Picture this: you’re driving to work, frustrated at the lack of quality choices in music. As you reach over to change the station, the car in front of you suddenly hits their brakes. You utter some choice words and swerve to narrowly miss the car in front of you…but hit the street lamp. Thankfully it’s just a fender bender, but it’s still an unwelcome way to start off the day. When you finally get into work, you’re met with news that the company is going to be announcing layoffs at the end of the week and that your division is potentially on the chopping block. You call your spouse to let them know the bad news, when they inform you that a pipe burst in the house and flooded the entire basement – ruining everything stored there, and most likely requiring an extensive (read: expensive) repair. Sounds like a pretty awful day. Now here’s the quiz: which of those situations are emergencies?
As I’ve been reading more about personal finance, I’ve found that different authors define “emergency” differently. And all of these definitions may be valid, depending on the situation. But I realized I needed to make sure I fully understood what MY definition of emergency was in order to make sure I was saving enough in my “rainy day fund” and using it for the purpose I designated, rather than taking some guru’s arbitrary number and assuming it would be sufficient for my needs.
While this is not a comprehensive list of definitions by any stretch, these are just a few of the different definitions of emergency I’ve gathered.
- “Entropy happens”: This is the first part of Dave Ramsey’s “baby steps” to financial freedom. This would include things like car accidents, unexpected trips to the ER, stuff in the house breaking down, etc. Ramsey recommends keeping at least $1,000 around for these sorts of “emergencies.” Other financial writers argue that these types of expenses should actually be expected and ought to be budgeted into monthly expenses, since statistically those things are probably going to happen at some point in life. Some argue that the number should be higher.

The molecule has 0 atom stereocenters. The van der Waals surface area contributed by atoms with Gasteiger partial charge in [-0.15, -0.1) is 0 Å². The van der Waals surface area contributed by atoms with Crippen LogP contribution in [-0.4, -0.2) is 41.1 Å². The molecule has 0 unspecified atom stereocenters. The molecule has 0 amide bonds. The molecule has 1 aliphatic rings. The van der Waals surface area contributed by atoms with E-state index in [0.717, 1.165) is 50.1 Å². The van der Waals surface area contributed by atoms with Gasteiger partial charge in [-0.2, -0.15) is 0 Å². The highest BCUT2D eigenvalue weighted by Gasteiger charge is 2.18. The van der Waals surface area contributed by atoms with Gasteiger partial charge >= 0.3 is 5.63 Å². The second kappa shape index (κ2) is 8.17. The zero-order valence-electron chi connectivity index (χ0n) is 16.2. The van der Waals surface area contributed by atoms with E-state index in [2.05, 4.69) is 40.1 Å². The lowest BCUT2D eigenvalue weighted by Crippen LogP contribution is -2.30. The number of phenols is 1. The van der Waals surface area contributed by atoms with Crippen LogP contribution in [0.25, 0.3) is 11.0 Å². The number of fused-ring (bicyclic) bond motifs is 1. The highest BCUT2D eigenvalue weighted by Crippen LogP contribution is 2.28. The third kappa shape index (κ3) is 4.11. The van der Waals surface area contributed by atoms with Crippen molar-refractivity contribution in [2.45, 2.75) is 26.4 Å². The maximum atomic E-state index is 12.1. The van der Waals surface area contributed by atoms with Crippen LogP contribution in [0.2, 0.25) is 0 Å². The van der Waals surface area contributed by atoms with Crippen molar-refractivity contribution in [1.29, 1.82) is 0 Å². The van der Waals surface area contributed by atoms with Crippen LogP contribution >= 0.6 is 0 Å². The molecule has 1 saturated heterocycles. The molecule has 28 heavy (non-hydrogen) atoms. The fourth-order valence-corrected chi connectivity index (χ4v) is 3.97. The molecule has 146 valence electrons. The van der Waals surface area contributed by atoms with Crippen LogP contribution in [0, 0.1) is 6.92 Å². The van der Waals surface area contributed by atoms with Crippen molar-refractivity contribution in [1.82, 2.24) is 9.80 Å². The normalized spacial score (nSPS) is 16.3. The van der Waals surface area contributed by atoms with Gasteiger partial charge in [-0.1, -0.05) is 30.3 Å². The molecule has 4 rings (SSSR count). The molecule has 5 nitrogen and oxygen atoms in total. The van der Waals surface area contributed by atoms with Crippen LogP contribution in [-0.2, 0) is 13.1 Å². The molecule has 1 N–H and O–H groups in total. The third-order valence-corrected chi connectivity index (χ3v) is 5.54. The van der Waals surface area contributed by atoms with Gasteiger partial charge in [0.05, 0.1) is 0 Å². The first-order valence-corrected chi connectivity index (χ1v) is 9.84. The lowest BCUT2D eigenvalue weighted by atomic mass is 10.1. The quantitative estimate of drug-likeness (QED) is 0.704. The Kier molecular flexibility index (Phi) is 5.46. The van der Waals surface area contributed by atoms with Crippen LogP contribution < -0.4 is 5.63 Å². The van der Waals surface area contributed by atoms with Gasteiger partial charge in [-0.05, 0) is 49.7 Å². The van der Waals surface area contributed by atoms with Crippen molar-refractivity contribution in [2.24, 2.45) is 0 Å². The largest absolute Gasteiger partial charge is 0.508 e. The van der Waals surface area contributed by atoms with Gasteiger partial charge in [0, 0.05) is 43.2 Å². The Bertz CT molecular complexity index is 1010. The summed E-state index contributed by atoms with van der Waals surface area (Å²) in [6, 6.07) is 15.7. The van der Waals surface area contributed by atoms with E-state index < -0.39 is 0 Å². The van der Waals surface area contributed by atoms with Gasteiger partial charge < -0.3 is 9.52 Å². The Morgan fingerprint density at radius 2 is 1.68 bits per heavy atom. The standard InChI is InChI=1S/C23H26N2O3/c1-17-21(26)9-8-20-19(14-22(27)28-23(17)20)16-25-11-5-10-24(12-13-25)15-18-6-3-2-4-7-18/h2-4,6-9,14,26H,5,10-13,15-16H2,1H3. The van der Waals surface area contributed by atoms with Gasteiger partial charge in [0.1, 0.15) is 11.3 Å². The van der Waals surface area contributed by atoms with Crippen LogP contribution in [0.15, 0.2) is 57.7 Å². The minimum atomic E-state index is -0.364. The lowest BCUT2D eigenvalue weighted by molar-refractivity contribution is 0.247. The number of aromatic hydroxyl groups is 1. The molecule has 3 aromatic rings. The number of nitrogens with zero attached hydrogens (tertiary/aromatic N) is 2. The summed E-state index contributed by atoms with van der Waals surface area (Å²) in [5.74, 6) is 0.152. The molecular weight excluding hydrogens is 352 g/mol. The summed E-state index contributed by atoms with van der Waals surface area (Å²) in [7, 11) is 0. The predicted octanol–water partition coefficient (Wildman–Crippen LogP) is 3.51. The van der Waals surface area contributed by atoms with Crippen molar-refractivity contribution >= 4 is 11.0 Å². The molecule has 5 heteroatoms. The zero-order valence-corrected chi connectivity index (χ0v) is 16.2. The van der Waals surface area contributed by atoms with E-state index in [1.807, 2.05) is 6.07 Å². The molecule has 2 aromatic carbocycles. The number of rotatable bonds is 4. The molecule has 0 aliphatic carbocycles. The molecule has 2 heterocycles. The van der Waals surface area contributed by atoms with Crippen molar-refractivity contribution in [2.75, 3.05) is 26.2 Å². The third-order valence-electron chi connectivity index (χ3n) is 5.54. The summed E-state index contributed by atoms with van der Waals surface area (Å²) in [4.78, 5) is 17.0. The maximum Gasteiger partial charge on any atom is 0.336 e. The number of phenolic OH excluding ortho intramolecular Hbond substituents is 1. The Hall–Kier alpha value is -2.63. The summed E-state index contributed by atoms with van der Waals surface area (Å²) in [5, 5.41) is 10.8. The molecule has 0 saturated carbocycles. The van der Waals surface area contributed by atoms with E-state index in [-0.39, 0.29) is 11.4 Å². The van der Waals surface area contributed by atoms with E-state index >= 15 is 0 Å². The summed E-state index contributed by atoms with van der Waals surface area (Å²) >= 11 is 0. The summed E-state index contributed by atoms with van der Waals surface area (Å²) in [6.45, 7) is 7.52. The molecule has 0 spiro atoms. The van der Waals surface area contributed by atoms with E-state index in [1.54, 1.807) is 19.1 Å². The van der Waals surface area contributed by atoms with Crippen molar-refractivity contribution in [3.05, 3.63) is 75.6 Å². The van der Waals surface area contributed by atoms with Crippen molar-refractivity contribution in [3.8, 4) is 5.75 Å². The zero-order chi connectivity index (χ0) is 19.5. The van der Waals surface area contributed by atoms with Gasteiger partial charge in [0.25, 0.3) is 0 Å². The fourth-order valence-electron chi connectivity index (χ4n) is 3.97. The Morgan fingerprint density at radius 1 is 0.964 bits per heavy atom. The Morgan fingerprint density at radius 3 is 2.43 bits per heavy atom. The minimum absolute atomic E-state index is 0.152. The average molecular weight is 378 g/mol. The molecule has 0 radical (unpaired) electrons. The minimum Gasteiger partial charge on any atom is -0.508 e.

- “Unemployment money”: Notably, Suze Orman recommends 8 months’ worth of monthly expenses to cover this type of emergency; Dave Ramsey advocates a 3- to 6-month fund once you are out of debt, and many others recommend similar amounts of funds. Job security is not very high right now. It doesn’t matter what sector of the economy you work in, it seems like I’m learning about yet another person who was laid off because of budget cuts, or looking for new employment because their current job is squeezing them too tightly. Or, on a more worrisome note, perhaps you’ve developed a permanent disability that prevents you from being able to work in your previous capacity. The rationale behind this definition of emergency is to have a buffer between jobs. Orman has argued that 8 months of current monthly expenses are now the minimum requirement because it is taking far longer for people to find jobs – and while we would like to think we can become more minimalistic in our expenses during those periods of unemployment, we are more likely to continue spending at the same rate – and could then fall into inescapable debt as a result.